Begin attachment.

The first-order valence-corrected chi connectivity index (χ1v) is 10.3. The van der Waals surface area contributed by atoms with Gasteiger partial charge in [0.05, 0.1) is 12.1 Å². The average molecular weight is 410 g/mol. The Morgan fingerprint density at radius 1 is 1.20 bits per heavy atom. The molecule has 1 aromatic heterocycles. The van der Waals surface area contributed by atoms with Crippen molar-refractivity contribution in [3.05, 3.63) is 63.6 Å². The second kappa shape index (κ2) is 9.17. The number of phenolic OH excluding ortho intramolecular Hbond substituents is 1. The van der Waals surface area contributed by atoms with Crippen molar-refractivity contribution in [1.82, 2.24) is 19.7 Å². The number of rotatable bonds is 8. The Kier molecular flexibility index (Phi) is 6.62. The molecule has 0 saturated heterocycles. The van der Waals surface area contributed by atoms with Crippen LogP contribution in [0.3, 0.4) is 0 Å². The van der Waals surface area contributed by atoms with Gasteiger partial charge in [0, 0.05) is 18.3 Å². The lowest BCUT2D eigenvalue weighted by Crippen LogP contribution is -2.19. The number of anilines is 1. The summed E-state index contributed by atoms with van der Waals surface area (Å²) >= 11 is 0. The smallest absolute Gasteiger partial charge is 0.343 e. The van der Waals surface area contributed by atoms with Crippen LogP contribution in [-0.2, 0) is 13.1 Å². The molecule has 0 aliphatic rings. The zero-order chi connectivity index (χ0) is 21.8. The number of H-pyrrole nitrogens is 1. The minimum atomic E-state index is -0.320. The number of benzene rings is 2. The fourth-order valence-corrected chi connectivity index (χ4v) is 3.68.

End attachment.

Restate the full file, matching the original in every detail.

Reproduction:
The first-order valence-corrected chi connectivity index (χ1v) is 10.3. The van der Waals surface area contributed by atoms with Gasteiger partial charge in [0.05, 0.1) is 12.1 Å². The average molecular weight is 410 g/mol. The Morgan fingerprint density at radius 1 is 1.20 bits per heavy atom. The molecule has 1 aromatic heterocycles. The van der Waals surface area contributed by atoms with Crippen molar-refractivity contribution in [3.05, 3.63) is 63.6 Å². The second kappa shape index (κ2) is 9.17. The number of phenolic OH excluding ortho intramolecular Hbond substituents is 1. The van der Waals surface area contributed by atoms with Crippen molar-refractivity contribution in [1.82, 2.24) is 19.7 Å². The number of rotatable bonds is 8. The Kier molecular flexibility index (Phi) is 6.62. The molecule has 0 saturated heterocycles. The van der Waals surface area contributed by atoms with Crippen LogP contribution in [0.3, 0.4) is 0 Å². The van der Waals surface area contributed by atoms with Gasteiger partial charge in [0, 0.05) is 18.3 Å². The lowest BCUT2D eigenvalue weighted by Crippen LogP contribution is -2.19. The number of anilines is 1. The summed E-state index contributed by atoms with van der Waals surface area (Å²) >= 11 is 0. The smallest absolute Gasteiger partial charge is 0.343 e. The van der Waals surface area contributed by atoms with Crippen LogP contribution in [-0.2, 0) is 13.1 Å². The molecule has 0 aliphatic rings. The zero-order chi connectivity index (χ0) is 21.8. The number of H-pyrrole nitrogens is 1. The minimum atomic E-state index is -0.320. The number of benzene rings is 2. The fourth-order valence-corrected chi connectivity index (χ4v) is 3.68.